The relationship between divine sovereignty and the human will is a topic of perennial theological dispute and one that is gaining increased attention among contemporary evangelicals.
In Still Sovereign, thirteen scholars write to defend the classical view of God's sovereignty. According to the editors, "Ours is a culture in which the tendency is to exalt what is human and diminish what is divine. Even in evangelical circles, we find increasingly attractive a view of God in which God is one of us, as it were, a partner in the unfolding drama of life. . . . In contrast, the vision of God affirmed in these pages is of one who reigns supreme over all, whose purposes are accomplished without fail, and who directs the course of human affairs, including the central drama of saving a people for the honor of his name, all with perfect holiness and matchless grace."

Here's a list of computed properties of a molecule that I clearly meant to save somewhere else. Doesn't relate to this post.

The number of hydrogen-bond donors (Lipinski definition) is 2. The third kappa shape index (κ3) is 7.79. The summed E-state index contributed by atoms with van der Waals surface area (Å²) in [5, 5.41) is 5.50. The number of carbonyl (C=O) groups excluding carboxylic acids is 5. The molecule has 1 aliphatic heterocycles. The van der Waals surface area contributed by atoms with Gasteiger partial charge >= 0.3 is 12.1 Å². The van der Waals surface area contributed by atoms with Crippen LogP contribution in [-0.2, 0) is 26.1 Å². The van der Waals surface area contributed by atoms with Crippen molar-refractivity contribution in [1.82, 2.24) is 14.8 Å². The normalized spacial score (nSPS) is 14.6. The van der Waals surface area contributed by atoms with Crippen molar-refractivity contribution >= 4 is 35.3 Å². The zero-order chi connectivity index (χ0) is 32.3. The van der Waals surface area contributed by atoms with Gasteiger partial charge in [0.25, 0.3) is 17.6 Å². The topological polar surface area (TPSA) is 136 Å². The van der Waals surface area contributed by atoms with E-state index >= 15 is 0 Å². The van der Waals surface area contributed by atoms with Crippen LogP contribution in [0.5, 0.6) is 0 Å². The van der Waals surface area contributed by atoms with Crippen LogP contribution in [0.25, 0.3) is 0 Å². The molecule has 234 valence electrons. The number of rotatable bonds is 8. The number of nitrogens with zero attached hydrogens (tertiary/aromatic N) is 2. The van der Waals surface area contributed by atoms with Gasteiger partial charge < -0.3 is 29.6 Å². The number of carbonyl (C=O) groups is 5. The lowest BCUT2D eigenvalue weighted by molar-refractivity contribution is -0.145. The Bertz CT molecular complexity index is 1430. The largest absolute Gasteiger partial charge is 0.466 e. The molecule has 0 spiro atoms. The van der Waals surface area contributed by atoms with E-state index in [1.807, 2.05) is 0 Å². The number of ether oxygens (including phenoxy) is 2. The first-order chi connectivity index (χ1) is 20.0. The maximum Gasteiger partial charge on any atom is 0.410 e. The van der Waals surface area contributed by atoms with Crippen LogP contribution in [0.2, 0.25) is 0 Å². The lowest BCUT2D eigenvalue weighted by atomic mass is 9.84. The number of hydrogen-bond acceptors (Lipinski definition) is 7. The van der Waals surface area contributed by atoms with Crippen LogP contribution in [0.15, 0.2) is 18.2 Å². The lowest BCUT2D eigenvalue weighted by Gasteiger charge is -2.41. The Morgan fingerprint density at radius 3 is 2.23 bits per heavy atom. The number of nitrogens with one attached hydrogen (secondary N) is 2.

The fourteen chapters of Still Sovereign (originally part of the two-volume, The Grace of God, the Bondage of the Will) are divided into three parts. Part 1 offers fresh exegesis of the biblical texts that bear most directly on the doctrines of election, foreknowledge, and perseverance of the saints. Part 2 explores theological and philosophical issues related to effectual calling, prevenient grace, assurance of salvation, and the nature of God's love. The final section applies the doctrines of election and divine sovereignty to Christian living, prayers, evangelism, and preaching.